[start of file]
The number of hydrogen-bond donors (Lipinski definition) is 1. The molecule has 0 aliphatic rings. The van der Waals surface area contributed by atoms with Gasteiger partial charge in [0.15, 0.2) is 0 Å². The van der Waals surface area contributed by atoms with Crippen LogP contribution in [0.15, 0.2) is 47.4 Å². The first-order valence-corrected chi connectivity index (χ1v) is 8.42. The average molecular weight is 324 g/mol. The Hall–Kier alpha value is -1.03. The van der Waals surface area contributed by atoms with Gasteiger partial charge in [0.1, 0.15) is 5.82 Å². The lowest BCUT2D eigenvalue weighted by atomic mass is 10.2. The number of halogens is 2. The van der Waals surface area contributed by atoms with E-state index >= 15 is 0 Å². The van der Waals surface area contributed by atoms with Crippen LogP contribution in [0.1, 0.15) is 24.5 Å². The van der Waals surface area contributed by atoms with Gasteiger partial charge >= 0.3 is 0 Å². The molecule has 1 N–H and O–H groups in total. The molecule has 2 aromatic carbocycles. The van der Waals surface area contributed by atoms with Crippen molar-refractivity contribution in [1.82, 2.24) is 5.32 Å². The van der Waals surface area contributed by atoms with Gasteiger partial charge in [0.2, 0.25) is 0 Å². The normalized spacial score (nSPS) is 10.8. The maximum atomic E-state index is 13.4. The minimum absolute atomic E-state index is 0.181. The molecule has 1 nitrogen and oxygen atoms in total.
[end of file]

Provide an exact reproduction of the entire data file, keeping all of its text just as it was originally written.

The number of hydrogen-bond donors (Lipinski definition) is 1. The molecule has 0 aliphatic rings. The van der Waals surface area contributed by atoms with Gasteiger partial charge in [0.15, 0.2) is 0 Å². The van der Waals surface area contributed by atoms with Crippen LogP contribution in [0.15, 0.2) is 47.4 Å². The first-order valence-corrected chi connectivity index (χ1v) is 8.42. The average molecular weight is 324 g/mol. The Hall–Kier alpha value is -1.03. The van der Waals surface area contributed by atoms with Gasteiger partial charge in [0.1, 0.15) is 5.82 Å². The lowest BCUT2D eigenvalue weighted by atomic mass is 10.2. The number of halogens is 2. The van der Waals surface area contributed by atoms with E-state index >= 15 is 0 Å². The van der Waals surface area contributed by atoms with Crippen LogP contribution in [0.1, 0.15) is 24.5 Å². The van der Waals surface area contributed by atoms with Gasteiger partial charge >= 0.3 is 0 Å². The molecule has 1 N–H and O–H groups in total. The molecule has 2 aromatic carbocycles. The van der Waals surface area contributed by atoms with Crippen molar-refractivity contribution in [1.82, 2.24) is 5.32 Å². The van der Waals surface area contributed by atoms with Gasteiger partial charge in [0.2, 0.25) is 0 Å². The normalized spacial score (nSPS) is 10.8. The maximum atomic E-state index is 13.4. The minimum absolute atomic E-state index is 0.181. The molecule has 1 nitrogen and oxygen atoms in total.